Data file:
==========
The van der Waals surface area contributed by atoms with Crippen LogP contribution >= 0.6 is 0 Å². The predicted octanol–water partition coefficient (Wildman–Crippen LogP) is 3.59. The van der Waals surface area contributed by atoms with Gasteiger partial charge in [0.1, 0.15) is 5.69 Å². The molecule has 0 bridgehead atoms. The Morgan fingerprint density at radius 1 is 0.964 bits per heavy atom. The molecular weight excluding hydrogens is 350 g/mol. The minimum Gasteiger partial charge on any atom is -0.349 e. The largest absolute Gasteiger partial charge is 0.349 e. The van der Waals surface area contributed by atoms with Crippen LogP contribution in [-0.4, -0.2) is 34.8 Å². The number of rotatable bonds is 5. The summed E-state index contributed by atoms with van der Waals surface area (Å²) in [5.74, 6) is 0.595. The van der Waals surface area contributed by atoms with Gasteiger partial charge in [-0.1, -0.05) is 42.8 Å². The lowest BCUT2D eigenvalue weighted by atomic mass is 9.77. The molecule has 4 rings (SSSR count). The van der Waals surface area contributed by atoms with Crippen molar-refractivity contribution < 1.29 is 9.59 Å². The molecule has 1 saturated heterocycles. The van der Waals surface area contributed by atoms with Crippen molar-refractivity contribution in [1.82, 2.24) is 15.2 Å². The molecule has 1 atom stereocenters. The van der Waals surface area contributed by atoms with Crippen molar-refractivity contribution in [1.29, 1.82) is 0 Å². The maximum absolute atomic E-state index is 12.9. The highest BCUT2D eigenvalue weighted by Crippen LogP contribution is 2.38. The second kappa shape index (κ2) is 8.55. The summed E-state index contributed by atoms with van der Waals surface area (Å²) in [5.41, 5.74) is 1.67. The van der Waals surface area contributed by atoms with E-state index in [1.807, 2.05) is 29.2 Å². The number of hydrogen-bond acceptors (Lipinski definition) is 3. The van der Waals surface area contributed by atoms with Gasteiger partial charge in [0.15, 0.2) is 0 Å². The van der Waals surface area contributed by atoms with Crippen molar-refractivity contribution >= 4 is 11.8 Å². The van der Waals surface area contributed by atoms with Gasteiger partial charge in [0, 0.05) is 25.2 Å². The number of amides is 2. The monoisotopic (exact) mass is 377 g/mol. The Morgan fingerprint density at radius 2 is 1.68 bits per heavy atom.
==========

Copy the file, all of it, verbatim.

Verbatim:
The van der Waals surface area contributed by atoms with Crippen LogP contribution >= 0.6 is 0 Å². The predicted octanol–water partition coefficient (Wildman–Crippen LogP) is 3.59. The van der Waals surface area contributed by atoms with Gasteiger partial charge in [0.1, 0.15) is 5.69 Å². The molecule has 0 bridgehead atoms. The Morgan fingerprint density at radius 1 is 0.964 bits per heavy atom. The molecular weight excluding hydrogens is 350 g/mol. The minimum Gasteiger partial charge on any atom is -0.349 e. The largest absolute Gasteiger partial charge is 0.349 e. The van der Waals surface area contributed by atoms with Crippen LogP contribution in [-0.4, -0.2) is 34.8 Å². The number of rotatable bonds is 5. The summed E-state index contributed by atoms with van der Waals surface area (Å²) in [5.74, 6) is 0.595. The van der Waals surface area contributed by atoms with Gasteiger partial charge in [-0.1, -0.05) is 42.8 Å². The lowest BCUT2D eigenvalue weighted by atomic mass is 9.77. The molecule has 4 rings (SSSR count). The van der Waals surface area contributed by atoms with Crippen molar-refractivity contribution < 1.29 is 9.59 Å². The molecule has 1 saturated heterocycles. The van der Waals surface area contributed by atoms with Crippen molar-refractivity contribution in [1.82, 2.24) is 15.2 Å². The molecule has 1 atom stereocenters. The van der Waals surface area contributed by atoms with Crippen molar-refractivity contribution in [1.29, 1.82) is 0 Å². The maximum absolute atomic E-state index is 12.9. The highest BCUT2D eigenvalue weighted by Crippen LogP contribution is 2.38. The second kappa shape index (κ2) is 8.55. The summed E-state index contributed by atoms with van der Waals surface area (Å²) in [5.41, 5.74) is 1.67. The van der Waals surface area contributed by atoms with E-state index in [1.807, 2.05) is 29.2 Å². The number of hydrogen-bond acceptors (Lipinski definition) is 3. The van der Waals surface area contributed by atoms with Gasteiger partial charge in [0.15, 0.2) is 0 Å². The van der Waals surface area contributed by atoms with Crippen molar-refractivity contribution >= 4 is 11.8 Å². The van der Waals surface area contributed by atoms with Gasteiger partial charge in [0, 0.05) is 25.2 Å². The number of amides is 2. The monoisotopic (exact) mass is 377 g/mol. The Morgan fingerprint density at radius 2 is 1.68 bits per heavy atom.